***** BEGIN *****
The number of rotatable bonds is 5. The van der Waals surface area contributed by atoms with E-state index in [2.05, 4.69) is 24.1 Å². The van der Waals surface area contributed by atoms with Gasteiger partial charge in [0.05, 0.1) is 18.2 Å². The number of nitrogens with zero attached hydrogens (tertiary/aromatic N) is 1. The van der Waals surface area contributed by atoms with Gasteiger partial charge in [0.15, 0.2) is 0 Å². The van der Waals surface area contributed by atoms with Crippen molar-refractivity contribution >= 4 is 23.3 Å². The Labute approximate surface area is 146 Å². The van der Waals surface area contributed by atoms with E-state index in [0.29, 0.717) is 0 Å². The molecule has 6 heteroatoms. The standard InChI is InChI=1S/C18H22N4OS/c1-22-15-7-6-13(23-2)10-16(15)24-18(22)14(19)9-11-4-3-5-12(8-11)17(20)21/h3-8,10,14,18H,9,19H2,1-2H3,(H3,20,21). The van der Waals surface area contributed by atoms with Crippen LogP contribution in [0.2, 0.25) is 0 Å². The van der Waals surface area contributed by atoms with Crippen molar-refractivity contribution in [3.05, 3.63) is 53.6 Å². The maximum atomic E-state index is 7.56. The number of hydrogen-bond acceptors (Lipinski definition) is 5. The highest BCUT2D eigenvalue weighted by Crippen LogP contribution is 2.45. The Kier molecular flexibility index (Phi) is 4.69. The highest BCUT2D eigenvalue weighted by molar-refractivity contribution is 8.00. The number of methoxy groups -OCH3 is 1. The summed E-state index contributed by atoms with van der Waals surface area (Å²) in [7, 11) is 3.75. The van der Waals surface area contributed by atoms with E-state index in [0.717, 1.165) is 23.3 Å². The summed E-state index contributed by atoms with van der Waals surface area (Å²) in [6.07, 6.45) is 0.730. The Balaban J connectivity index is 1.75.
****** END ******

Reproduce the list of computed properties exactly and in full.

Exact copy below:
The number of rotatable bonds is 5. The van der Waals surface area contributed by atoms with E-state index in [2.05, 4.69) is 24.1 Å². The van der Waals surface area contributed by atoms with Gasteiger partial charge in [0.05, 0.1) is 18.2 Å². The number of nitrogens with zero attached hydrogens (tertiary/aromatic N) is 1. The van der Waals surface area contributed by atoms with Gasteiger partial charge in [0.15, 0.2) is 0 Å². The van der Waals surface area contributed by atoms with Crippen molar-refractivity contribution >= 4 is 23.3 Å². The Labute approximate surface area is 146 Å². The van der Waals surface area contributed by atoms with E-state index in [0.29, 0.717) is 0 Å². The molecule has 6 heteroatoms. The standard InChI is InChI=1S/C18H22N4OS/c1-22-15-7-6-13(23-2)10-16(15)24-18(22)14(19)9-11-4-3-5-12(8-11)17(20)21/h3-8,10,14,18H,9,19H2,1-2H3,(H3,20,21). The van der Waals surface area contributed by atoms with Crippen LogP contribution in [0.2, 0.25) is 0 Å². The van der Waals surface area contributed by atoms with Crippen molar-refractivity contribution in [3.05, 3.63) is 53.6 Å². The maximum atomic E-state index is 7.56. The number of hydrogen-bond acceptors (Lipinski definition) is 5. The highest BCUT2D eigenvalue weighted by Crippen LogP contribution is 2.45. The Kier molecular flexibility index (Phi) is 4.69. The highest BCUT2D eigenvalue weighted by molar-refractivity contribution is 8.00. The number of methoxy groups -OCH3 is 1. The summed E-state index contributed by atoms with van der Waals surface area (Å²) in [7, 11) is 3.75. The van der Waals surface area contributed by atoms with E-state index in [0.717, 1.165) is 23.3 Å². The summed E-state index contributed by atoms with van der Waals surface area (Å²) in [6.07, 6.45) is 0.730. The Balaban J connectivity index is 1.75.